Comparison of 2-microm continuous wave laser vaporesection of the prostate and transurethral resection of the prostate: a prospective nonrandomized trial with 1-year follow-up.
ABSTRACT To compare the safety and efficacy of the 2-microm continuous wave (cw) laser vaporesection of the prostate with transurethral resection of prostate (TURP) in patients with symptomatic benign prostatic hyperplasia (BPH).
In this prospective study, 100 patients with a prostate weight of < 80 g underwent 2-microm cw laser vaporesection (n = 58) or TURP (n = 42). Efficacy follow-up included measurement of International Prostate Symptom Score, quality of life score, maximal urinary flow rate, and postvoid residual volume. Peri- and postoperative complications were also compared.
The mean operative time was slightly longer in the 2-microm laser group, 54.2 +/- 20.8 minutes, than the TURP group 42.0 +/- 10.5 minutes (P <.05). No blood transfusion was needed in the 2-microm laser group. Catheter indwelling time 1.8 +/- 0.3 days vs 3.4 +/- 1.9 days, and hospitalization time 3.2 +/- 1.6 days vs 6.5 +/- 2.4 day were shorter in 2-microm laser group than in TURP group (P <.05). Within the 12-month follow-up, the mean International Prostate Symptom Score improved by 85.4% in the laser group and 81.1% in the TURP group. Mean maximal urinary flow rate increased 229.2% for the laser group and with a similar increase of 218% for the TURP group (P >.05); however, perioperative morbidity was less in the 2-microm laser group.
The 2-microm cw laser vaporesection is a novel technology with favorable perioperative safety as well as the same therapeutic effect as TURP, and has the advantage of significantly less blood loss, shorter hospitalization, and shorter catheter indwelling time.
- Asian Journal of Andrology 04/2008; 10(2):341-2. · 2.14 Impact Factor
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ABSTRACT: To evaluate the intermediate-term clinical efficacy and the rate of complications in 80 W photoselective vaporization of the prostate (PVP) with the potassium-titanyl-phosphate laser (Greenlight, (AMS, Minnetonka, MN, USA) compared with transurethral resection of the prostate (TURP) in a prospective non-randomised two-centre study. From December 2003 to August 2006, 396 patients (PVP 269, TURP 127) with lower urinary tract symptoms secondary to benign prostatic hyperplasia were included in the study. There was a significant difference in mean age (72 years for PVP vs 68 for TURP, P = 0.001). Patients were therefore stratified in age categories (<70, 70-80, >80 years) and compared for perioperative variables, functional outcome and complications, with a follow-up of up to 24 months. The mean prostate size was greater (overall, 62 vs 48 mL, P < 0.001) and mean operative duration longer (overall 72 vs 53 min; P = 0.001) for PVP in all age categories. The rate of intraoperative bleeding (3% vs 11%), blood transfusions (0% vs 5.5%) and capsule perforations (0.4% vs 6.3%), and early postoperative clot retention (0.4% vs 3.9%) was significantly lower for PVP. Hospitalization time was significantly shorter in the PVP group for patients aged <70 years (3.0 vs 4.7 days) and 70-80 years (4.0 vs 5.0 days; P = 0.001). The improvement of peak urinary flow rate was higher after TURP for any age category. The International Prostate Symptom Score and postvoid residual volume during the follow-up showed no significant difference. After 12 months the overall prostate size reduction was 63% (-30 mL) after TURP and 44% (-27 mL) after PVP. The rate of repeat TURP/PVP was higher in the PVP group (6.7% vs 3.9%, not significant) within the follow-up of up to 2 years. The incidence of urethral and bladder neck strictures was comparable. PVP was more favourable in terms of perioperative safety. Although patients assigned for PVP were older and had larger prostates, PVP resulted in a similar functional outcome. Further follow-up is needed to draw final conclusions about the long-term efficacy of PVP.BJU International 07/2008; 102(10):1432-8; discussion 1438-9. · 3.05 Impact Factor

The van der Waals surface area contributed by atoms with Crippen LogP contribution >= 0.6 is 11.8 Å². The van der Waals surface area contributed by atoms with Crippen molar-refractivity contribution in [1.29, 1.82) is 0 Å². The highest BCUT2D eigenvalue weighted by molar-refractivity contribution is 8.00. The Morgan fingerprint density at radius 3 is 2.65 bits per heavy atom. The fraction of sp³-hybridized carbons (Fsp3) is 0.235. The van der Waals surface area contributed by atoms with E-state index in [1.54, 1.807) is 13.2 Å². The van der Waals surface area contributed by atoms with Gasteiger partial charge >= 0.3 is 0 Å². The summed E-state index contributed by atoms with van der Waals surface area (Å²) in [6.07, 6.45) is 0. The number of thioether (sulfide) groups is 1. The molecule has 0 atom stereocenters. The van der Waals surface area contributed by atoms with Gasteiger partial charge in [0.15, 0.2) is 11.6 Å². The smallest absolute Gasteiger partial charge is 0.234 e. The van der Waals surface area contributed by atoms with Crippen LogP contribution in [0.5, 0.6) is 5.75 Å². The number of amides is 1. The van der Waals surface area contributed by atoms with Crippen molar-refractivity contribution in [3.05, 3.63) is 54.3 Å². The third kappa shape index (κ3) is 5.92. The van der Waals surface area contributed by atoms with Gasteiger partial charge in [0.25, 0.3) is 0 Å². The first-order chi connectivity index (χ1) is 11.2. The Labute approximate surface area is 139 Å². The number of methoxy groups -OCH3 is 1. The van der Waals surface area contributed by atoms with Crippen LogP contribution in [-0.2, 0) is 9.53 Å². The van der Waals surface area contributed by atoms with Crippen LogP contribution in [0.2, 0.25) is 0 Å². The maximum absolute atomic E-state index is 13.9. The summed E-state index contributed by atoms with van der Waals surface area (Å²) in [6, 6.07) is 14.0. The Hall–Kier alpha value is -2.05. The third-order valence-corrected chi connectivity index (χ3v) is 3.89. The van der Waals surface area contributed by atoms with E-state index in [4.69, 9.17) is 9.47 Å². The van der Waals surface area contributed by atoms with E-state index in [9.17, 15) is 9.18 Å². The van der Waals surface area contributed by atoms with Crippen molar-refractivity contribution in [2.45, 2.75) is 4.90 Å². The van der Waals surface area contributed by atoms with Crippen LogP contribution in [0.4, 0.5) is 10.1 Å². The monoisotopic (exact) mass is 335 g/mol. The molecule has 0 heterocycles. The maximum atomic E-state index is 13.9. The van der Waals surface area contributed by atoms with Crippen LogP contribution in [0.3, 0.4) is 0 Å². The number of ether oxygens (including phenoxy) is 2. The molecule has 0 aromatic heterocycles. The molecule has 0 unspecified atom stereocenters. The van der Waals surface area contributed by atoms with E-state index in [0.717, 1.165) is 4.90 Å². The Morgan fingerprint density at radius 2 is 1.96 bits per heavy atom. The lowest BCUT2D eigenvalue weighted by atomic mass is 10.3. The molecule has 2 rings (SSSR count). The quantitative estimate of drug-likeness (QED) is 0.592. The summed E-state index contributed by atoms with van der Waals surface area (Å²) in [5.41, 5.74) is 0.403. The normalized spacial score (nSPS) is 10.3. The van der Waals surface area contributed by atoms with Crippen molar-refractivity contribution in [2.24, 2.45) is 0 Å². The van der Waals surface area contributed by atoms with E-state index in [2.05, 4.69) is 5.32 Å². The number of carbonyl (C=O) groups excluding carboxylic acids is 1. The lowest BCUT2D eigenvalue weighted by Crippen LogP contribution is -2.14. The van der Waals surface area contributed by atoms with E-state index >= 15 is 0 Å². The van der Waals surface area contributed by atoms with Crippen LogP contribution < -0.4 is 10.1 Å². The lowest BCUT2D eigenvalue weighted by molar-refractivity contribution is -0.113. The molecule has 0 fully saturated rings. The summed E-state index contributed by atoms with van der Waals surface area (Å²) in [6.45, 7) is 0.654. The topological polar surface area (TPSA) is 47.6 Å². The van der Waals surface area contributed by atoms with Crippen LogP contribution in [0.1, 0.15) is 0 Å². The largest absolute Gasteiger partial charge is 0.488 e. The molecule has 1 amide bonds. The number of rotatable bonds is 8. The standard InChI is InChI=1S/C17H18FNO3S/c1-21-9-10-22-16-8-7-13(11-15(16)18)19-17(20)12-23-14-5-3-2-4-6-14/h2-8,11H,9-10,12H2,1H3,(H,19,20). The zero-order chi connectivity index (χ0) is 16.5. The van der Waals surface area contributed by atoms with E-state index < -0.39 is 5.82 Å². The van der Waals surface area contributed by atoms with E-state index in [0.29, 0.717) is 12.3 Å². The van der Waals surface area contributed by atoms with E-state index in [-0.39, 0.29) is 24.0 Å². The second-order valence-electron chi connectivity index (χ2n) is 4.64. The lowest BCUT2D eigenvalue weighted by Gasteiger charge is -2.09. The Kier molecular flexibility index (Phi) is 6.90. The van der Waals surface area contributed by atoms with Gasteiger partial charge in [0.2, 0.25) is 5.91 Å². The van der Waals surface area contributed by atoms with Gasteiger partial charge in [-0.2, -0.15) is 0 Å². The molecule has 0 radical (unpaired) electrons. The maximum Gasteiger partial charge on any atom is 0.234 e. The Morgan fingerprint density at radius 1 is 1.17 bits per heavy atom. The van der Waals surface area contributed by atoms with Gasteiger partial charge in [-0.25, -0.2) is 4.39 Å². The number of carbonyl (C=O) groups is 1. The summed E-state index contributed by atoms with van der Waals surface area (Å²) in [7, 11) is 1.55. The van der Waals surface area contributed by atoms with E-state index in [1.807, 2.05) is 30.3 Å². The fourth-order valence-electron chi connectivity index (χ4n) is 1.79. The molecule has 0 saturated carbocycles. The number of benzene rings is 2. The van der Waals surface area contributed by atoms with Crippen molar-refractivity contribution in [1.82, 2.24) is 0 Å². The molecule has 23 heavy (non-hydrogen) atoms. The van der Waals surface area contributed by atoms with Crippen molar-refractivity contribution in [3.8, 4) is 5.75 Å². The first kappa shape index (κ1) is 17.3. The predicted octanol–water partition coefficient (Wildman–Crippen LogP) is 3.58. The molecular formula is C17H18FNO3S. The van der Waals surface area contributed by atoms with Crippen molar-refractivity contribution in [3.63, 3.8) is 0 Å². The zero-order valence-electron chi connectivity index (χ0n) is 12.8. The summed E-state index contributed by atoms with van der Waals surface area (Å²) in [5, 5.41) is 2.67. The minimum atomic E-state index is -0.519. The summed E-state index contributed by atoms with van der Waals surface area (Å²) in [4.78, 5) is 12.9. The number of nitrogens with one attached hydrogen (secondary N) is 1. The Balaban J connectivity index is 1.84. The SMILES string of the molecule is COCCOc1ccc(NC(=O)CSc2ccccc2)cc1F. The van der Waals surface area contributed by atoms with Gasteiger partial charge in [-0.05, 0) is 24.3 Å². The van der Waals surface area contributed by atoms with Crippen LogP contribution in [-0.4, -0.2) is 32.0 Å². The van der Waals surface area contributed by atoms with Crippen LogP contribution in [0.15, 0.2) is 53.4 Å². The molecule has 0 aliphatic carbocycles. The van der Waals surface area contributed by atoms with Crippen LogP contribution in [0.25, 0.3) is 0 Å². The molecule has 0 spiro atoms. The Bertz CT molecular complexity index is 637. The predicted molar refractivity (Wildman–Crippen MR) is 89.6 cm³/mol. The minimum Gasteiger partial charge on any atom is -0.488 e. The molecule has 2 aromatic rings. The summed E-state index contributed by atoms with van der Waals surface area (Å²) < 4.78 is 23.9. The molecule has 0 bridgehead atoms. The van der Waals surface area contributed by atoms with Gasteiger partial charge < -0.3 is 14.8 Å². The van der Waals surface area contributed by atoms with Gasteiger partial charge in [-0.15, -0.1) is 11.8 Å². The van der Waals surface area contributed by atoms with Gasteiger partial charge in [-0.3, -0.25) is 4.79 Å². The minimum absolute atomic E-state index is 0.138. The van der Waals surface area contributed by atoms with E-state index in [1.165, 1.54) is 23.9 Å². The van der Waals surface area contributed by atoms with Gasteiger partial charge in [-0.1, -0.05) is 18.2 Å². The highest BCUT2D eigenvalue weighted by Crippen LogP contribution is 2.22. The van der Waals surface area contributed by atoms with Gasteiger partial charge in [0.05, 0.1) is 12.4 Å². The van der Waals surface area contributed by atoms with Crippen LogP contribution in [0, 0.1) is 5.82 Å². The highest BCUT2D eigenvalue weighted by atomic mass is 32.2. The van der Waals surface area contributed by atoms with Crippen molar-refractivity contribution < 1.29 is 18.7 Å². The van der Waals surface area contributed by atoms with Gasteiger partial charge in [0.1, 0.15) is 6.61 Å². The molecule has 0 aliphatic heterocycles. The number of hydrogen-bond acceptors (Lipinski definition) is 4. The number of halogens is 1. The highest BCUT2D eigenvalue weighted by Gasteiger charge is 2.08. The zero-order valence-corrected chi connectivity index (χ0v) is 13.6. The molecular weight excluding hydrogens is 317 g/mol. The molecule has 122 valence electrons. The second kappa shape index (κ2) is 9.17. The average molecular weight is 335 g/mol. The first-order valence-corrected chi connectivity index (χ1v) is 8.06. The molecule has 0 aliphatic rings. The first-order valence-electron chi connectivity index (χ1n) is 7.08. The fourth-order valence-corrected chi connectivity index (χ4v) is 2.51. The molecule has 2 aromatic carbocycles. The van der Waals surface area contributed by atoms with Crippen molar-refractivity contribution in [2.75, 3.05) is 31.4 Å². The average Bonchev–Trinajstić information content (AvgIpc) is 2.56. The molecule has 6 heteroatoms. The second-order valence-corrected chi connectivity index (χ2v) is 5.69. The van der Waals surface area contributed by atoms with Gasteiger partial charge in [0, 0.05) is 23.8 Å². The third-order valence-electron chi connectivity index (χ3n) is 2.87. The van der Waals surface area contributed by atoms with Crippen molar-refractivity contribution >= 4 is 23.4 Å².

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ABSTRACT: To provide the first update of the EAU guidelines on assessment, therapy and follow-up of men with lower urinary tract symptoms (LUTS) suggestive of benign prostatic obstruction (BPO). A systematic literature review was conducted based on the results of a MEDLINE search concentrating on the years 1999-2003. In combination with expert opinions recommendations were made on the usefulness of diagnostic tests, therapeutic options and follow-up. During initial assessment the following tests are recommended: medical history, physical examination including digital-rectal examination, International Prostate Symptom Score, urinalysis, serum creatinine and prostate specific antigen measurement, uroflowmetry and post-void residual volume. All other tests are optional or not recommended. Aim of treatment is to improve LUTS and quality of life and to prevent severe BPE-related complications. Development of a 5alpha-reductase type I and II inhibitor and the data of the MTOPS trial providing scientific evidence for a combination therapy were the most significant innovations since the first version. Finally a more detailed knowledge on the natural history with identification of several risk factors for progression is the basis for a risk-profile orientated (preventive) therapy. Updated recommendations for assessment, treatment, and follow-up of patients with LUTS due to BPO are presented.European Urology 12/2004; 46(5):547-54. · 10.48 Impact Factor